A feral child is a human child who has lived isolated from human contact from a very young age.
Analyze the differences between the fictional and real-life depictions of feral children
- Legendary and fictional feral children are often depicted as growing up with relatively normal human intelligence and skills and an innate sense of culture or civilization.
- In reality, feral children lack the basic social skills that are normally learned in the process of enculturation. They almost always have impaired language ability and mental function. These impairments highlight the role of socialization in human development.
- The impaired ability to learn language after having been isolated for so many years is often attributed to the existence of a critical period for language learning, and is taken as evidence in favor of the critical period hypothesis.
- enculturation: The process by which an individual adopts the behaviour patterns of the culture in which he or she is immersed.
- critical period: A critical period refers to the window of time during which a human needs to experience a particular environmental stimulus in order for proper development to occur.
- feral child: A child who is raised without human contact as a result of being abandoned, allegedly often raised by wild animals.
A feral child is a human child who has lived isolated from human contact from a very young age, and has no (or little) experience of human care, loving or social behavior, and, crucially, of human language. Some feral children have been confined in isolation by other people, usually their own parents. In some cases, this child abandonment was due to the parents rejecting a child’s severe intellectual or physical impairment. Feral children may have experienced severe child abuse or trauma before being abandoned or running away.
Depictions of Feral Children
Myths, legends, and fictional stories have depicted feral children reared by wild animals such as wolves and bears. Legendary and fictional feral children are often depicted as growing up with relatively normal human intelligence and skills and an innate sense of culture or civilization, coupled with a healthy dose of survival instincts. Their integration into human society is also made to seem relatively easy. These mythical children are often depicted as having superior strength, intelligence, and morals compared to “normal” humans. The implication is that because of their upbringing they represent humanity in a pure and uncorrupted state, similar to the noble savage.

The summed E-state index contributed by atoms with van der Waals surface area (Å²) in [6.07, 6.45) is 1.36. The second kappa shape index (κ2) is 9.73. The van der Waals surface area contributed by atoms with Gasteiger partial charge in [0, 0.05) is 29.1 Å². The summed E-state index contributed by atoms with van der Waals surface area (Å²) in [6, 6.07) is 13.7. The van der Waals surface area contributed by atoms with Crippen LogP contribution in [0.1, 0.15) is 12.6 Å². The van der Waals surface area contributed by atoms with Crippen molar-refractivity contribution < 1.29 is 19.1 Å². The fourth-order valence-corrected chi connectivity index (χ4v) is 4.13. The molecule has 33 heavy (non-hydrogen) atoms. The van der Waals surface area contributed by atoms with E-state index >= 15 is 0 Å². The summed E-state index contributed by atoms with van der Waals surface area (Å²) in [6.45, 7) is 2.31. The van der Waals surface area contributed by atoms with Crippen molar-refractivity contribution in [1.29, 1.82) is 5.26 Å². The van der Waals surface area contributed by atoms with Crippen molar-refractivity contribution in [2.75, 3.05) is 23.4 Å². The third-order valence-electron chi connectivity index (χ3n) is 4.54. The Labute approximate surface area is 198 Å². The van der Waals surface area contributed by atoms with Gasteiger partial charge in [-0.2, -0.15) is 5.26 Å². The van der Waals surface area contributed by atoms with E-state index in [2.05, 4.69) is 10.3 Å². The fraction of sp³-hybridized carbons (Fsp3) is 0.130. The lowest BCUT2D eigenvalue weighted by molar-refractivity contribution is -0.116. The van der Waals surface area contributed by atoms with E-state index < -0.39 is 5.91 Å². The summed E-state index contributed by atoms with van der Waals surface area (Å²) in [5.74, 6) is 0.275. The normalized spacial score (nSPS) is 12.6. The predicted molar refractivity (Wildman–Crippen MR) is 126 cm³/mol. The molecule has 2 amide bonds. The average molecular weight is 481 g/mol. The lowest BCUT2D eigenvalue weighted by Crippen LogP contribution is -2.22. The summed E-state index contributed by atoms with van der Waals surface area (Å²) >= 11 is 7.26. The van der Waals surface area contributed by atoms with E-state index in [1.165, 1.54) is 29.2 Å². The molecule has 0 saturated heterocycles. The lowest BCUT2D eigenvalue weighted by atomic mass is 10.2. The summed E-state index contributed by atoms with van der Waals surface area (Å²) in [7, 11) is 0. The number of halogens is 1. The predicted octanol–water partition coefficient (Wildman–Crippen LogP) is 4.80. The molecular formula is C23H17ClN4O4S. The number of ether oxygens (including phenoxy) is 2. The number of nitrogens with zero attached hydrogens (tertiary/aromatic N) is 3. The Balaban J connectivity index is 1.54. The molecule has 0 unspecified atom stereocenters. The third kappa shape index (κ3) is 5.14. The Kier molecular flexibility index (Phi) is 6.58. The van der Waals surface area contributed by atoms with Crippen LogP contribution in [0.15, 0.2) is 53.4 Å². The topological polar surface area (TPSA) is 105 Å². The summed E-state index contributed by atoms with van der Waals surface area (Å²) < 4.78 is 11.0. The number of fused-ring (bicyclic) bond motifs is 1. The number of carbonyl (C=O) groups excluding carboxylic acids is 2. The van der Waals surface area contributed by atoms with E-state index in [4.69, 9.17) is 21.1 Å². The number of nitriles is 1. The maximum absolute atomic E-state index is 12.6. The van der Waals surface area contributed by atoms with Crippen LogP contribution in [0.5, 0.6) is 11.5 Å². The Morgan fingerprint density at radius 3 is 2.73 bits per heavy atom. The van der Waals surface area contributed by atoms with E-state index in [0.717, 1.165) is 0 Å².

Feral Children in Reality
In reality, feral children lack the basic social skills that are normally learned in the process of enculturation. For example, they may be unable to learn to use a toilet, have trouble learning to walk upright, and display a complete lack of interest in the human activity around them. They often seem mentally impaired and have almost insurmountable trouble learning human language. The impaired ability to learn language after having been isolated for so many years is often attributed to the existence of a critical period for language learning at an early age, and is taken as evidence in favor of the critical period hypothesis. It is theorized that if language is not developed, at least to a degree, during this critical period, a child can never reach his or her full language potential. The fact that feral children lack these abilities pinpoints the role of socialization in human development.
Examples of Feral Children
Famous examples of feral children include Ibn Tufail’s Hayy, Ibn al-Nafis’ Kamil, Rudyard Kipling’s Mowgli, Edgar Rice Burroughs’ Tarzan, J. M. Barrie’s Peter Pan, and the legends of Atalanta, Enkidu and Romulus and Remus. Tragically, feral children are not just fictional. Several cases have been discovered in which caretakers brutally isolated their children and in doing so prevented normal development.
A real-life example of a feral child is Danielle Crockett, known as “The Girl in the Window”. The officer who found Danielle reported it was “the worst case of child neglect he had seen in 27 years”. Doctors and therapists diagnosed Danielle with environmental autism, yet she was still adopted by Bernie and Diane Lierow. Danielle could not speak or respond to others nor eat solid food. Today, Danielle lives in Tennessee with her parents and has made remarkable progress. She communicates through the PECS system and loves to swim and ride horses.
Peter Pan: Peter Pan is an example of a fictional feral child.